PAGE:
Call Me:

On New Year’s day, in a frosty hospital in Western Massachusetts, I was told at my insistence, that I had at most 6 months to live. Four days later, I took a flight to Karachi to be with my parents after fourteen years. I’m 44 years old, and because of my age most people refer to my condition as a “tragedy.” If my father who is now 87 was dying of cancer, we would have reserved other words for him, praying he went painlessly and quickly. At 87, death is no tragedy.

At 44 however, people cannot fathom a departure from the world. I’m too young. I have no children. I have no wife. I have yet to indulge fully in these pleasures of living. I am told if I am determined enough, I can live longer. Well-meaning friends who I have not seen for over a decade, arrive at my home full of old memories, stories, photographs of college, of weddings, of their kids. I reconnect with them but not completely. Our laughter is laden with goodbyes. I am a tragedy, sitting propped up amongst pillows, thin and weak, my hair combed perfectly and my scalp shining through. My father, who did not speak to me these last fourteen years, comes into my room often to place his hands on my head, my shoulder. Or just to sit near me. I still struggle to apologise for the mistakes I made. But not because I am too proud now. I don’t want to break his heart by the timing of my apologies. So we sit together, both aged and scared. Wiser and calmer than we were as younger men. Full of things to say, but saying nothing. We watch The Masters together, have tea at 6 pm and protect my mother from unnecessary doctor’s reports.

I want to speak briefly of the translucence of mistakes. We make them. We all make them. They seem terrifying, life-defining. We let people down, we let ourselves down and for a time, these mistakes are all that remain of us. Some of us go to jail, some of us get divorced, get disowned, go bankrupt. We lose face, lose reputations, lose friends, lose homes. And then time passes. Days and nights. Years of regret and anger begin to turn into a cleaner, clearer narrative on life and how to live it. How to forgive yourself. How to forgive your parents. How to forgive the misgivings and miscalculations of your own heart. You become a friend to yourself eventually. And the awareness of the end becomes an ever-beaming, ever-friendly reminder that you must try to be happy and be kind. That is how my illness has helped me live my life for the last four months.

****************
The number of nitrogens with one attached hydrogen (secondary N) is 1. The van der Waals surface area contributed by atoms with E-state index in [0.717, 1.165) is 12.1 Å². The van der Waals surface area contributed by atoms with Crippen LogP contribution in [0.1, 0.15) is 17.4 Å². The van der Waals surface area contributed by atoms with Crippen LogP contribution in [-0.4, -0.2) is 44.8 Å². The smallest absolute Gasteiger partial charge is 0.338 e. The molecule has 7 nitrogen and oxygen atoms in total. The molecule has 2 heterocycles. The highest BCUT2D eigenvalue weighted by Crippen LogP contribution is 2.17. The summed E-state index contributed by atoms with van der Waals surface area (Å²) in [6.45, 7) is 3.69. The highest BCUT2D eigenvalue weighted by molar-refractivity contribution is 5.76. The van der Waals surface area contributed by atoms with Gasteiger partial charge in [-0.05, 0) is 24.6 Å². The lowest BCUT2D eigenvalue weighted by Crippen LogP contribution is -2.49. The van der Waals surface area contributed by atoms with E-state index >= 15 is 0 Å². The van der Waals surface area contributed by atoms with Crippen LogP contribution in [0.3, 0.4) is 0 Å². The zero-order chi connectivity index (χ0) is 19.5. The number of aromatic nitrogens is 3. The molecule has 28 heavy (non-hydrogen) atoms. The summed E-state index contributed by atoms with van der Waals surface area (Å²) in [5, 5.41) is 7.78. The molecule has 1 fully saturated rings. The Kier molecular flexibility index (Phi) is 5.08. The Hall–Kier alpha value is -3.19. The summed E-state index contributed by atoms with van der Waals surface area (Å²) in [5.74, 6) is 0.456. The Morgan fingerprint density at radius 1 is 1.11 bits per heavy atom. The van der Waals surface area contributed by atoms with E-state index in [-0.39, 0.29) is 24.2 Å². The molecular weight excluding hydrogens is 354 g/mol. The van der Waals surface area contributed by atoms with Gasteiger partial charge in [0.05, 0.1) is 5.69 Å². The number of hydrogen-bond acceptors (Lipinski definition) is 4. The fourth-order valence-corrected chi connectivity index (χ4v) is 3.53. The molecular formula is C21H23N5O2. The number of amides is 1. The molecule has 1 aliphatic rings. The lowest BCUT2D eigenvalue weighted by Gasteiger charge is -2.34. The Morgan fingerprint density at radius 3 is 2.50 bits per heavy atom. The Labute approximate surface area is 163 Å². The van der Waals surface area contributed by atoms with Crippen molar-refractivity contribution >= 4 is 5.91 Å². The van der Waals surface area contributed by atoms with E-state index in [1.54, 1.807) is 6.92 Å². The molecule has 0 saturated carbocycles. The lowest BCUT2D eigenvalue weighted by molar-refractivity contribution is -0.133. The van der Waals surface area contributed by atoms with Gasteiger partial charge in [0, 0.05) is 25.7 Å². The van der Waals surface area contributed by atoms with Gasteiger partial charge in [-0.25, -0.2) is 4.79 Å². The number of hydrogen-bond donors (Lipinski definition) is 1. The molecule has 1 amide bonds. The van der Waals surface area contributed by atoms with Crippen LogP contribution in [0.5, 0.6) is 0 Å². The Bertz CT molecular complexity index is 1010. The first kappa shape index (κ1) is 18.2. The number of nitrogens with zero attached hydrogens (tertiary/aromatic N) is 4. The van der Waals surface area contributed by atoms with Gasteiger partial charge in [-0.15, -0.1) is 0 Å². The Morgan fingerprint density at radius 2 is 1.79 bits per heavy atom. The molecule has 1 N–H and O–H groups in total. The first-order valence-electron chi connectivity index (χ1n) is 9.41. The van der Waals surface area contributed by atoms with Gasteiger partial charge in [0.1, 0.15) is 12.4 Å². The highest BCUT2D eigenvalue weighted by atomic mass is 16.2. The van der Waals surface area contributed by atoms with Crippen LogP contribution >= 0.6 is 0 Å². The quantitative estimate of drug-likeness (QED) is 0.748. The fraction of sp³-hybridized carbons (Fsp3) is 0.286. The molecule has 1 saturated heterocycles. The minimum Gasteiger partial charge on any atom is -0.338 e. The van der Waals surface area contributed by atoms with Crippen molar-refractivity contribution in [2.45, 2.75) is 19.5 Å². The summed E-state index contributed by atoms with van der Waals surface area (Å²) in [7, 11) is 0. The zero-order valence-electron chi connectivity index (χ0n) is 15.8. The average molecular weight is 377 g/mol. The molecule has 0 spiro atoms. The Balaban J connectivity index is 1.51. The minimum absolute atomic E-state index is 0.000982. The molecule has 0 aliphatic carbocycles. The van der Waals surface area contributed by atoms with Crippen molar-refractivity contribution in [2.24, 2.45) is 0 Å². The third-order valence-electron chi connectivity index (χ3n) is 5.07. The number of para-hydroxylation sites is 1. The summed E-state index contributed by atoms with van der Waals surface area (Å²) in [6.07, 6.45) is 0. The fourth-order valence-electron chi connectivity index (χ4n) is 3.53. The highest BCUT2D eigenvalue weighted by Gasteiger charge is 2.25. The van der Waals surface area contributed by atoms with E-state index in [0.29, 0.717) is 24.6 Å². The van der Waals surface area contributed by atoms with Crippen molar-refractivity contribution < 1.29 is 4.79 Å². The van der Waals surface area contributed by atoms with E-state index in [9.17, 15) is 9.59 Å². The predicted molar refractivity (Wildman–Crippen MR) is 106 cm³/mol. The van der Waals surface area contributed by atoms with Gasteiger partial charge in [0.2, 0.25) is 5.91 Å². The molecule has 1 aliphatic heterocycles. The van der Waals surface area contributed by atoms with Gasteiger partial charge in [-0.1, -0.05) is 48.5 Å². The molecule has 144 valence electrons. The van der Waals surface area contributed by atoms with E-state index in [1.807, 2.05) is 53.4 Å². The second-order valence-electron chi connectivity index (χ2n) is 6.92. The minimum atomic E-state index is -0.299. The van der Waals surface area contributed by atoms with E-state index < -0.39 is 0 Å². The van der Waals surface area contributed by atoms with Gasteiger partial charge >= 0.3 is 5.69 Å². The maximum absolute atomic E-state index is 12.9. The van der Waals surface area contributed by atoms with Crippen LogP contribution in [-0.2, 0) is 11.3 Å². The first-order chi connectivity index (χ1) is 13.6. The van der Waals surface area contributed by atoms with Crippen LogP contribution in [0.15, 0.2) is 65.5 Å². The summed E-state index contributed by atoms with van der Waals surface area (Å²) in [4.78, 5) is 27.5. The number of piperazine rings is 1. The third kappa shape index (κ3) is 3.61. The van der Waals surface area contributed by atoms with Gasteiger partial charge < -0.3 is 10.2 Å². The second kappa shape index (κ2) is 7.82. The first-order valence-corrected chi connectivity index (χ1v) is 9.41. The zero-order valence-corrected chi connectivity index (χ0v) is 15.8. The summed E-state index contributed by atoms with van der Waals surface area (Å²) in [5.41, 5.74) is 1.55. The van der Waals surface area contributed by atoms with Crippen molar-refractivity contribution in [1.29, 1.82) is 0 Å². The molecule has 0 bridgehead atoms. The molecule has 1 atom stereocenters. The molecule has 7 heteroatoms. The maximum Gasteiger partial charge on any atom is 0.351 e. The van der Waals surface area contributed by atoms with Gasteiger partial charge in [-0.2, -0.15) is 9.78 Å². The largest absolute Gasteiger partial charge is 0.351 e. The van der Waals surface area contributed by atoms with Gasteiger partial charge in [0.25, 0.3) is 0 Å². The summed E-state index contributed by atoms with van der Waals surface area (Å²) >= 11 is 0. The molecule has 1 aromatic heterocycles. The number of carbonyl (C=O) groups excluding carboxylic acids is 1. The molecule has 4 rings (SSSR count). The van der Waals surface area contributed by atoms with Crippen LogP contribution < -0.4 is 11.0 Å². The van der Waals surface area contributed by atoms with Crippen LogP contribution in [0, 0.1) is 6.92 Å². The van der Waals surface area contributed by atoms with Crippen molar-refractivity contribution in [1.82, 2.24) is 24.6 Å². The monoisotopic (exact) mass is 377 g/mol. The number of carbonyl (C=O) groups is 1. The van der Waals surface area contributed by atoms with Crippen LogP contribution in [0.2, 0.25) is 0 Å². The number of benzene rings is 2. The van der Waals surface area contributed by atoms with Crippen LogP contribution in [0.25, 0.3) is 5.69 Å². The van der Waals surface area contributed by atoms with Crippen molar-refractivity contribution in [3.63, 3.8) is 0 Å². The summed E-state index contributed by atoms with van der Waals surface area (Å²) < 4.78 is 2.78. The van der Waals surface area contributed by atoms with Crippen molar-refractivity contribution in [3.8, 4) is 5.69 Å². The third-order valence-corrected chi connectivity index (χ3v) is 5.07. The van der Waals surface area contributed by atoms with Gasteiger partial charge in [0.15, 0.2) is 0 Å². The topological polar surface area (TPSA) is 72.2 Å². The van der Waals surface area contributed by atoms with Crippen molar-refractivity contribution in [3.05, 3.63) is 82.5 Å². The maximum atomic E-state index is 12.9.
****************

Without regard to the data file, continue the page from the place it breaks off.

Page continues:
I am here now at home in Karachi with my wonderful, gentle parents, who I had cut out of my life for far too long. I am happy here, in a heartbreaking kind of way. I am aware that eventually I will just become a short story in the papers. An obituary. A few details here and there. I will leave myself at the mercy of other people’s memories, (what a terrible thought), and a generation later, that too will fade. As it turns out, I am not debating the nature of my mistakes or the highlights of my youth. Instead, the questions I am asking are these: Was I kind enough? Was I generous enough? Was I good enough to the people who loved me? So far, I am unsure about the answers.

The Nation’s Call Me column is an anonymous piece of writing, where writers can  relate deeply personal stories.

Any feedback must come via Letters to the Editor.  Your pieces can be sent to

and must be between

500-800 words.

All pieces will be printed anonymously, and the identity of

the writer will be protected under all circumstances.